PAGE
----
A handful of supermarkets dominate our food supply, that most basic of life’s essentials. Four crops supply more than half of the calories we eat, grown largely from seed supplied by a couple of giant multinational companies that also supply the pesticides and fertilisers used in their production.
To change that, we need to transform our farming and food distribution. As the authors of Miraculous Abundance have demonstrated in France, you can grow a huge amount of diverse, healthy food on 1,000 square metres, creating jobs and business opportunities.
The food won’t be as cheap in cash terms as the supermarket sugar and fat-packed processed pap (it will require a real living wage for workers) – but it won’t cost us the Earth. It will come to people direct from the farmer, or through small local businesses – able to compete (and win) against the giants once the true cost of the supermarket model is borne by those profiting from it, rather than the rest of us.
Give democracy a chance
We need an education for life, not schools forced to become exam factories, and genuine opportunities for lifelong learning.
And building the kinds of homes that people and communities need – council homes, on brownfield sites and zero-carbon, combined with a regional development policy that rebalances the economy of our nation so many empty homes can be brought back into use. We need diversity of opportunity, not jobs focused on London and the biggest regional cities.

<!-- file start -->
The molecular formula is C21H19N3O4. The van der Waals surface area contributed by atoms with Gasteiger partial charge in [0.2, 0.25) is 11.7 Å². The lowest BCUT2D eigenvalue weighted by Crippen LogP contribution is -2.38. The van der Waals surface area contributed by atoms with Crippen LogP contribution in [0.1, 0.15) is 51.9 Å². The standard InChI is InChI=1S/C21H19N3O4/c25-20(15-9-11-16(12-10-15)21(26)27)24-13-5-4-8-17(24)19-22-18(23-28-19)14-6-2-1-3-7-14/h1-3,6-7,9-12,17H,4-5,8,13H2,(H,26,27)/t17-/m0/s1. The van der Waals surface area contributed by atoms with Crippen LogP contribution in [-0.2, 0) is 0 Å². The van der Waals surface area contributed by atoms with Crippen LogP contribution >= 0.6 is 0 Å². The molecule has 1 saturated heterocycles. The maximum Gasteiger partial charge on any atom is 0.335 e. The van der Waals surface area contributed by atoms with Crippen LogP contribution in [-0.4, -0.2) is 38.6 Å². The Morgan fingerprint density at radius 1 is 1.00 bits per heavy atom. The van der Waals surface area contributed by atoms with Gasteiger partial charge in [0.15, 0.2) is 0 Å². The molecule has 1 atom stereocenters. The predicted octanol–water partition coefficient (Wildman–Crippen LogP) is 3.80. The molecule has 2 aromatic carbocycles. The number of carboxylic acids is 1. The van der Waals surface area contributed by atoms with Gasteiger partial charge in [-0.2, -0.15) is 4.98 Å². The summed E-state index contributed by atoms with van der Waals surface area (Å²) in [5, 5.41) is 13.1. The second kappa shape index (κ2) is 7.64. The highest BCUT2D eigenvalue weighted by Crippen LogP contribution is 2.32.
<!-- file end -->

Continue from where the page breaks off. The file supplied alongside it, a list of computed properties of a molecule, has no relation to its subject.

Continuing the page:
And to recognise that it is in the interests of justice, as well as human rights, that we say, “refugees and migrants are welcome here!”
Finally, what we need is democracy. At another Festival of Debate event last week I heard a cry of despair I’m hearing all too often these days: “democracy gave us Trump and Brexit”. Oh no it didn’t.
It was a lack of democracy. Hillary Clinton won the popular vote in the US, people voted Brexit through a rightful impulse to “take back control” after finding that the two-party system created by our 19th-century first-past-the-post electoral system didn’t give them a way to control their communities and their lives.
What are generally agreed to be the most effective, balanced, and environmentally friendly wealthy nations in the world, the Scandinavians, also have excellent democracies, in which votes match seats and decision making is far better than in our see-saw, media soundbite-driven culture. Before we give up on democracy, we should try it.
Chains of centralisation
And that democracy needs to be local, genuinely visible and under our control. You’ll often hear people raging about their local council and how it’s failing to meet their needs (and as in Sheffield, they often have good cause).
But while in England that’s also blighted by the failed electoral system, it is also hobbled in chains of centralisation.
Only around a tenth of government spending is by local government, increasingly going on statutory responsibilities that Westminster mandates.
The democracy, as the Green Party has long demanded, has to start with the local, with power and resources referred upward only when necessary.
Natalie Bennett is a member of Sheffield Green Party and former Green Party leader.